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NY Labor History Association’s Annual Labor Education Awards

December 1, 2022 @ 6:00 pm 7:00 pm EST

Each year since 1987, the New York Labor History Association has awarded the John Commerford Labor Education Award to two honorees for their contributions to workers’ empowerment.

The 2022 Awards will be held virtually on Thursday December 1, 2022, from 6-7 pm Eastern time, honoring the extraordinary activist scholars Dorothy Sue Cobble and Melvyn Dubofsky.

Registration is required. The event is free, but donations are strongly recommended. 


Patrons contributing $250 or more will be listed in the program.

This event is a partnership between The New York Labor History Association, Labor Arts, and the Tamiment Library & Robert F. Wagner Labor Archive at the NYU Special Collections.



Dorothy Sue Cobble is an American historian, and a specialist in the study of work, social movements, and social policy.  A distinguished professor emerita of history and labor studies at Rutgers University, she is the author of multiple prize-winning books, including Dishing It Out: Waitresses and Their Unions in the Twentieth Century (1991), The Other Women’s Movement: Workplace Justice and Social Rights in Modern America (2005), and The Sex of Class: Women Transforming American Labor (2007).

Her most recent book, For the Many: American Feminists and the Global Fight for Democratic Equality, reveals the grit, courage, and wisdom of the women who led the fight for economic justice and social democracy in the United States and abroad. Her next book draws on the far-seeing ideas of labor thinkers of the past to help us reimagine a fairer, more inclusive America.
Cobble grew up in a blue-collar family in Atlanta in the 1950s. She credits her passion for issues of justice and inequality to the fierce debates about civil and human rights that surrounded her in high school, to the sermons she heard in church, and to her father’s pioneering work on minimum-wage legislation in Georgia as a lobbyist for the Brotherhood of Locomotive Engineers. The jobs she held while completing her education profoundly shaped her thinking about work and labor reform. She worked as a waitress, receptionist, file clerk, union ship-scaler and stevedore, and eventually as an editorial assistant at TV Guide Magazine before receiving a B.A. degree in American Studies, cum laude, from the University of California at Berkeley and a Ph.D. in History from Stanford University. After directing the City College of San Francisco Labor Studies Program from 1980 to 1986, Cobble moved to Rutgers, where she founded the Center for Women and Work and taught classes for college students, working adults, and trade unionists. Recent honors include an Honorary Doctorate of Social Science from Stockholm University in 2017, and election to the Society of American Historians in 2018.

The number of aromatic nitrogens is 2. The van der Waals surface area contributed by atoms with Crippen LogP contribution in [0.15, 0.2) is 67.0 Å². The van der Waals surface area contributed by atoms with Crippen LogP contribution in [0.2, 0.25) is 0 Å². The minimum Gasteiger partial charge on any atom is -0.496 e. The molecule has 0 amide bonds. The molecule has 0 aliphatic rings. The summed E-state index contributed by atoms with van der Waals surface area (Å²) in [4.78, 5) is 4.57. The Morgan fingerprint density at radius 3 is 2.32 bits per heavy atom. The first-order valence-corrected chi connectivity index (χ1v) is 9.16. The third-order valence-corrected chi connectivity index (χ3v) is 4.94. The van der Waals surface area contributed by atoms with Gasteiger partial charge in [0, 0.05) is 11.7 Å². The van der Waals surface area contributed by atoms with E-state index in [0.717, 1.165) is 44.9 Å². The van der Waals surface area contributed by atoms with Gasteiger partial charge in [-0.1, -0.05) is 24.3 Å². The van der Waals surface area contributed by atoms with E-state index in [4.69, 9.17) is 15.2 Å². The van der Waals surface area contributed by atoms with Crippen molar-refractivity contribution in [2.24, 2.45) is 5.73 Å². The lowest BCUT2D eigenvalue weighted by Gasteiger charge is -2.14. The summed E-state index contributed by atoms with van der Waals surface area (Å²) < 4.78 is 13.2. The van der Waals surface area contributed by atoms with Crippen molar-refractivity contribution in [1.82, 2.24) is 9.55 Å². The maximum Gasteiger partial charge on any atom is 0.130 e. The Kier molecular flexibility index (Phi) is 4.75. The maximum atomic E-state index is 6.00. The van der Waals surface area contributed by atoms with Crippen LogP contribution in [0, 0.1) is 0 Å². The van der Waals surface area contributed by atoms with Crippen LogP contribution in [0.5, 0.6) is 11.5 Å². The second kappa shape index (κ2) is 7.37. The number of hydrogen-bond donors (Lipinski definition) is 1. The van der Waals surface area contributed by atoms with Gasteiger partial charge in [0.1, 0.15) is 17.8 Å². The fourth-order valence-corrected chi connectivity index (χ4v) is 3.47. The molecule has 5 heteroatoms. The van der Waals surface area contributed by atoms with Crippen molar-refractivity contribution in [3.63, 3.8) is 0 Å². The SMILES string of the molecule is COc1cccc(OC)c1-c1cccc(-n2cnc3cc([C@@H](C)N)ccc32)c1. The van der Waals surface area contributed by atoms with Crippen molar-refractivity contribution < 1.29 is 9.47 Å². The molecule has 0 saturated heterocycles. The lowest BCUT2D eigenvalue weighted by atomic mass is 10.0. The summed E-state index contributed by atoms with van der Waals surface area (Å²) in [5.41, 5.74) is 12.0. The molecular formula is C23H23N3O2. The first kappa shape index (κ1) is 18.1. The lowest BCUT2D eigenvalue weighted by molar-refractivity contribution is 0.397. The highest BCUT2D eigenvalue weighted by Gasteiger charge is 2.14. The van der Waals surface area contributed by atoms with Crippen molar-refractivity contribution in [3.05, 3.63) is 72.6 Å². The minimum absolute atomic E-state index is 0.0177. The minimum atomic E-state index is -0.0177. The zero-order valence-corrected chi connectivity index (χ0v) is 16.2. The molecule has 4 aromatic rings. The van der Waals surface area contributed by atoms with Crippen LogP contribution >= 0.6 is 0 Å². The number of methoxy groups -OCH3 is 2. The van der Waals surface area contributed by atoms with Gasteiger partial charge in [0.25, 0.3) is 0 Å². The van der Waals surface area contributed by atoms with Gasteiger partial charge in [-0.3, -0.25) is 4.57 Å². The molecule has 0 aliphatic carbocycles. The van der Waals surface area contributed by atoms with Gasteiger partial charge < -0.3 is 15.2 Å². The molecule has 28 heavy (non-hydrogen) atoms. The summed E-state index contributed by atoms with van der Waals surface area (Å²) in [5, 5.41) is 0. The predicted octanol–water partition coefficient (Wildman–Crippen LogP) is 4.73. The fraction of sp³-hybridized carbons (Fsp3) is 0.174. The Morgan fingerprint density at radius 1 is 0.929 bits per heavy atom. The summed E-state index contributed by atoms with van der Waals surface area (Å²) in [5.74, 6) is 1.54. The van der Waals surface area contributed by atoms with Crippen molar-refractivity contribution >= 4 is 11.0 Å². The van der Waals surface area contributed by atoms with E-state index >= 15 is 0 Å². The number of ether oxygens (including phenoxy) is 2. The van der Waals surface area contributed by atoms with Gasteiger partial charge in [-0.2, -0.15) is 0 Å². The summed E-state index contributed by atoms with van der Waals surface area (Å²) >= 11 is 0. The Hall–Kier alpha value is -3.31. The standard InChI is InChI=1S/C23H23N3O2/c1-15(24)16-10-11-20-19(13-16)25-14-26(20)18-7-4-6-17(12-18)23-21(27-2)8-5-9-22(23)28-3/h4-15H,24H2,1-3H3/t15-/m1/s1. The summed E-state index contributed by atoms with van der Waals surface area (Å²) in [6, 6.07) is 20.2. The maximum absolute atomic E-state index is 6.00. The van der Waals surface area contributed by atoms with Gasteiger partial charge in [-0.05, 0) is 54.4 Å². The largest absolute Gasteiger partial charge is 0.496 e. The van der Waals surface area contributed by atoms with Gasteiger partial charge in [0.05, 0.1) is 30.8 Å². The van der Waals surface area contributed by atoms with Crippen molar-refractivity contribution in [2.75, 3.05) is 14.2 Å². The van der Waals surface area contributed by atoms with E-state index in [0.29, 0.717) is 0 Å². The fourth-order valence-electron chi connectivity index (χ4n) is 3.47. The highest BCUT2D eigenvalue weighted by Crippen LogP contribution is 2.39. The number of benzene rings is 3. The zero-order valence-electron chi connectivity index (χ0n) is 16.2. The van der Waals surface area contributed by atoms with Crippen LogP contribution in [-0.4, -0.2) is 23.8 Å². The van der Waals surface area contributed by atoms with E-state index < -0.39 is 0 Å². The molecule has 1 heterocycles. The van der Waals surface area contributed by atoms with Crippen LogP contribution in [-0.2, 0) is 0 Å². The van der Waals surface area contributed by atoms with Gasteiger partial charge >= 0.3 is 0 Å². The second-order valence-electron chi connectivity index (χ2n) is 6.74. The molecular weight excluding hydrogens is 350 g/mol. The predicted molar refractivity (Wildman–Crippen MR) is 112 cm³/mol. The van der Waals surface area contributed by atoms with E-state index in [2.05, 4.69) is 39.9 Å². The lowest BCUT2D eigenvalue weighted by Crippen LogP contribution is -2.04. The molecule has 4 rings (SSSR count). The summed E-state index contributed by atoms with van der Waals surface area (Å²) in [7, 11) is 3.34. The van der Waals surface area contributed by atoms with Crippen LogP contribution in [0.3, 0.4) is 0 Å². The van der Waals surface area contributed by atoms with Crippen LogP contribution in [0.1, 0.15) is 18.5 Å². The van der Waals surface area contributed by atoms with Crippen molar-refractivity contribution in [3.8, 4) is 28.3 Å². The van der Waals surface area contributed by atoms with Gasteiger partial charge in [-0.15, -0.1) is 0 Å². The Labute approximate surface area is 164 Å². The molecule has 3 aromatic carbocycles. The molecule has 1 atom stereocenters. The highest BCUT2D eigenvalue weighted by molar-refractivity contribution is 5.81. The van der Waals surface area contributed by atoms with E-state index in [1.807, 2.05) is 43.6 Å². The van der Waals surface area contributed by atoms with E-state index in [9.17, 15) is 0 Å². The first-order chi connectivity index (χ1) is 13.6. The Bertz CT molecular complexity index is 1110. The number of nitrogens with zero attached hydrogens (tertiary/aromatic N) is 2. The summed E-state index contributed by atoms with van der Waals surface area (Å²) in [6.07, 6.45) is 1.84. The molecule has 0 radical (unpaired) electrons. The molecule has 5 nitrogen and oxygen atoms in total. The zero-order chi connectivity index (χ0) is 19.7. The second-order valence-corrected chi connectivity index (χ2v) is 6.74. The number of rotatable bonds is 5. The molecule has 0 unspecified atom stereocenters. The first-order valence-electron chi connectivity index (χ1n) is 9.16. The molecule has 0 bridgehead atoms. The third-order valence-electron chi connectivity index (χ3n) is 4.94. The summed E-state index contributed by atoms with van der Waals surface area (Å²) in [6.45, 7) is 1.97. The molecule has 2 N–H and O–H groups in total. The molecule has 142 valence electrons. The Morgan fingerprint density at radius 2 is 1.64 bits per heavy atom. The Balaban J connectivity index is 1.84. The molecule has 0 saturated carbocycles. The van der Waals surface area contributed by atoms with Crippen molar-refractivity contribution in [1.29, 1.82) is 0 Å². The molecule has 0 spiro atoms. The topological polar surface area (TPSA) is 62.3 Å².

Melvyn Dubofsky has been an activist scholar and pioneering labor historian since the 1960s, helping to advance the field of “new labor history,” which focuses on the experiences of workers and social movements rather than institutions. A distinguished professor emeritus of history at Binghamton University, he has written extensively about the role of politics and state action in the changing fortunes of the American labor movement, and he stresses the role culture and the development of capitalism play in the American labor movement. 

At the Fernand Braudel Center at Binghamton his research has looked at how changing technology, such as automation, has driven worker activism. Dubofsky has taught and participated in collaborative projects with other scholars in England, Israel, Austria, the Netherlands, France, and the former Soviet Union.

He grew up in the middle of the last century in a Brooklyn far different from today, where most neighborhoods were drawn on ethnic lines, with distinctly mixed class compositions with working people, petty proprietors, and even professionals (doctors, dentists, and attorneys) living next door to each other. His high school in Bedford Stuyvesant (Brooklyn’s version of Harlem) was the borough’s most diverse school, with a substantial Black student body and a small white majority of mostly Jewish, Italian, and Irish teens. The impact of the Senator McCarthy fueled “red scare” was personal: his high school economics teacher and four of his first-year college teachers lost their jobs for refusing to name names during state or federal investigations. Those experiences led him, in graduate school, toward studying the history of working people, a field of study that did not exist in the 1950s.

Among his most notable books are When Workers Organize: New York City in the Progressive Era (1967), We Shall Be All: A History of the Industrial Workers of the World (1969), John L. Lewis: A Biography (1977, co-written with Warren Van Tine); The State and Labor in Modern America (1994); and Hard Work: The Making of a Labor Historian (2001). Currently, he is editing a two-volume history of American Economic, Business, and Labor History for Oxford University Press.